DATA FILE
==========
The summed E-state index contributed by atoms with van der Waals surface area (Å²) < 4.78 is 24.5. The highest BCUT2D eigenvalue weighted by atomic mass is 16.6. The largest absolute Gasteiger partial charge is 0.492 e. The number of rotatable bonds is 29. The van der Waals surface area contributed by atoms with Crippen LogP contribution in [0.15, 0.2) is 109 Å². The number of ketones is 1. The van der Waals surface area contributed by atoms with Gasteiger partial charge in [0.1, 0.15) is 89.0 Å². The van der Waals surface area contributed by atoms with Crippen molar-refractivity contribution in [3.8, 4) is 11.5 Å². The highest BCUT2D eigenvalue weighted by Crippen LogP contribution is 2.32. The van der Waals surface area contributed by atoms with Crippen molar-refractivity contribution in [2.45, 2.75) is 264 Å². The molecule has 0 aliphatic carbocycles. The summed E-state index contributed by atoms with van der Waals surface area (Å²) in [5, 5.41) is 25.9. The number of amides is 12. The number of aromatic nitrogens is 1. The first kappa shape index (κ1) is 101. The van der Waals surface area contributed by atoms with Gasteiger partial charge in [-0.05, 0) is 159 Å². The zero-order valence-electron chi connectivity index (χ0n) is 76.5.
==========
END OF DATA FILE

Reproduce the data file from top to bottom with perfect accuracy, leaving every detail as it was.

The summed E-state index contributed by atoms with van der Waals surface area (Å²) < 4.78 is 24.5. The highest BCUT2D eigenvalue weighted by atomic mass is 16.6. The largest absolute Gasteiger partial charge is 0.492 e. The number of rotatable bonds is 29. The van der Waals surface area contributed by atoms with Crippen LogP contribution in [0.15, 0.2) is 109 Å². The number of ketones is 1. The van der Waals surface area contributed by atoms with Gasteiger partial charge in [0.1, 0.15) is 89.0 Å². The van der Waals surface area contributed by atoms with Crippen molar-refractivity contribution in [3.8, 4) is 11.5 Å². The highest BCUT2D eigenvalue weighted by Crippen LogP contribution is 2.32. The van der Waals surface area contributed by atoms with Crippen molar-refractivity contribution in [2.45, 2.75) is 264 Å². The molecule has 0 aliphatic carbocycles. The summed E-state index contributed by atoms with van der Waals surface area (Å²) in [5, 5.41) is 25.9. The number of amides is 12. The number of aromatic nitrogens is 1. The first kappa shape index (κ1) is 101. The van der Waals surface area contributed by atoms with Gasteiger partial charge in [-0.05, 0) is 159 Å². The zero-order valence-electron chi connectivity index (χ0n) is 76.5.